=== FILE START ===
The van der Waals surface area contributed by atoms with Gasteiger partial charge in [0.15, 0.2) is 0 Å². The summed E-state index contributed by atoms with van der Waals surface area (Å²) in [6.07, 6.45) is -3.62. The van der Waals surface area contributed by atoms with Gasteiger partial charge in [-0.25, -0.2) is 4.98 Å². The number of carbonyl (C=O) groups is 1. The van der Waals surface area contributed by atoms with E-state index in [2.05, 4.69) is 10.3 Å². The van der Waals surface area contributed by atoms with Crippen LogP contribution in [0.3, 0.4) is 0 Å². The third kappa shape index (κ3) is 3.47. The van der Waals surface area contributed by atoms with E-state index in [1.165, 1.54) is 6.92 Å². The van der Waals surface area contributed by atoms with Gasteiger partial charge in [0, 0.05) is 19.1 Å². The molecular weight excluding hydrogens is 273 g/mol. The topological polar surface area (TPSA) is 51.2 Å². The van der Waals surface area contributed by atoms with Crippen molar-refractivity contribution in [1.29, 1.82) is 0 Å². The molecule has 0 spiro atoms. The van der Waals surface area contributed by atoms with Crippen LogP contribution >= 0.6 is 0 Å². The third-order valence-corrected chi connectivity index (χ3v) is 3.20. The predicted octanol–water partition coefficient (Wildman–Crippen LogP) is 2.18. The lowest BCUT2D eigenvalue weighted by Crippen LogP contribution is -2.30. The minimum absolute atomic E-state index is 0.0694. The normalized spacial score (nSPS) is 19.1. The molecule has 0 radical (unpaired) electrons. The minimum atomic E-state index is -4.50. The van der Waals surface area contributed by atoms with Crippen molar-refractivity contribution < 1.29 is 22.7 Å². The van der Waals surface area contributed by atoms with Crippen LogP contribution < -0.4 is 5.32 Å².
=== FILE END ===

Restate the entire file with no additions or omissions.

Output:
The van der Waals surface area contributed by atoms with Gasteiger partial charge in [0.15, 0.2) is 0 Å². The summed E-state index contributed by atoms with van der Waals surface area (Å²) in [6.07, 6.45) is -3.62. The van der Waals surface area contributed by atoms with Gasteiger partial charge in [-0.25, -0.2) is 4.98 Å². The number of carbonyl (C=O) groups is 1. The van der Waals surface area contributed by atoms with E-state index in [2.05, 4.69) is 10.3 Å². The van der Waals surface area contributed by atoms with Crippen LogP contribution in [0.3, 0.4) is 0 Å². The third kappa shape index (κ3) is 3.47. The van der Waals surface area contributed by atoms with E-state index in [1.165, 1.54) is 6.92 Å². The van der Waals surface area contributed by atoms with Gasteiger partial charge in [0, 0.05) is 19.1 Å². The molecular weight excluding hydrogens is 273 g/mol. The topological polar surface area (TPSA) is 51.2 Å². The van der Waals surface area contributed by atoms with Crippen molar-refractivity contribution in [1.29, 1.82) is 0 Å². The molecule has 0 spiro atoms. The van der Waals surface area contributed by atoms with Crippen LogP contribution >= 0.6 is 0 Å². The third-order valence-corrected chi connectivity index (χ3v) is 3.20. The predicted octanol–water partition coefficient (Wildman–Crippen LogP) is 2.18. The lowest BCUT2D eigenvalue weighted by Crippen LogP contribution is -2.30. The minimum absolute atomic E-state index is 0.0694. The normalized spacial score (nSPS) is 19.1. The molecule has 0 radical (unpaired) electrons. The minimum atomic E-state index is -4.50. The van der Waals surface area contributed by atoms with Crippen molar-refractivity contribution < 1.29 is 22.7 Å². The van der Waals surface area contributed by atoms with Crippen LogP contribution < -0.4 is 5.32 Å².